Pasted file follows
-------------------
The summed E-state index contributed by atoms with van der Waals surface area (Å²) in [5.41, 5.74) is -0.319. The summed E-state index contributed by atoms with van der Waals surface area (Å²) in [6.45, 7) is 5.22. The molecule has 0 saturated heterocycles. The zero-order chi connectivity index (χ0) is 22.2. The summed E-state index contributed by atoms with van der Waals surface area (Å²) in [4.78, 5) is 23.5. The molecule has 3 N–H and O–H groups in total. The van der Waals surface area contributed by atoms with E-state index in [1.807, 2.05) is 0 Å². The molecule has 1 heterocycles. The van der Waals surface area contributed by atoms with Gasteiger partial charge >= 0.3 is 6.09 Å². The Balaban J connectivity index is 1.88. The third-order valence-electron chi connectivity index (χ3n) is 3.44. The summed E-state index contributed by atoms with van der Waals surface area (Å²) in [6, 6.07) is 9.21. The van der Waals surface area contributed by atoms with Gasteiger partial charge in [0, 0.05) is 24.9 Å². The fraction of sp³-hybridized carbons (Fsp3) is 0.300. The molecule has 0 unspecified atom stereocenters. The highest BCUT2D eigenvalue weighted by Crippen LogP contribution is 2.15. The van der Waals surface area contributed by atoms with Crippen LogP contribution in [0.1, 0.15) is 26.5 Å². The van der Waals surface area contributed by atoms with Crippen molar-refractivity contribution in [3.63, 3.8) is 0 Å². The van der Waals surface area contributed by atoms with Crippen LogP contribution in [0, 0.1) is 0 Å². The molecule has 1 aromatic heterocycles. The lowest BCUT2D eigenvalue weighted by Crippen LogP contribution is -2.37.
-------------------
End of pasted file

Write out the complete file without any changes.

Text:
The summed E-state index contributed by atoms with van der Waals surface area (Å²) in [5.41, 5.74) is -0.319. The summed E-state index contributed by atoms with van der Waals surface area (Å²) in [6.45, 7) is 5.22. The molecule has 0 saturated heterocycles. The zero-order chi connectivity index (χ0) is 22.2. The summed E-state index contributed by atoms with van der Waals surface area (Å²) in [4.78, 5) is 23.5. The molecule has 3 N–H and O–H groups in total. The van der Waals surface area contributed by atoms with E-state index in [1.807, 2.05) is 0 Å². The molecule has 1 heterocycles. The van der Waals surface area contributed by atoms with Gasteiger partial charge >= 0.3 is 6.09 Å². The Balaban J connectivity index is 1.88. The third-order valence-electron chi connectivity index (χ3n) is 3.44. The summed E-state index contributed by atoms with van der Waals surface area (Å²) in [6, 6.07) is 9.21. The van der Waals surface area contributed by atoms with Gasteiger partial charge in [0, 0.05) is 24.9 Å². The fraction of sp³-hybridized carbons (Fsp3) is 0.300. The molecule has 0 unspecified atom stereocenters. The highest BCUT2D eigenvalue weighted by Crippen LogP contribution is 2.15. The van der Waals surface area contributed by atoms with Crippen LogP contribution in [0.1, 0.15) is 26.5 Å². The van der Waals surface area contributed by atoms with Crippen molar-refractivity contribution in [3.63, 3.8) is 0 Å². The van der Waals surface area contributed by atoms with Crippen LogP contribution in [0, 0.1) is 0 Å². The molecule has 1 aromatic heterocycles. The lowest BCUT2D eigenvalue weighted by Crippen LogP contribution is -2.37.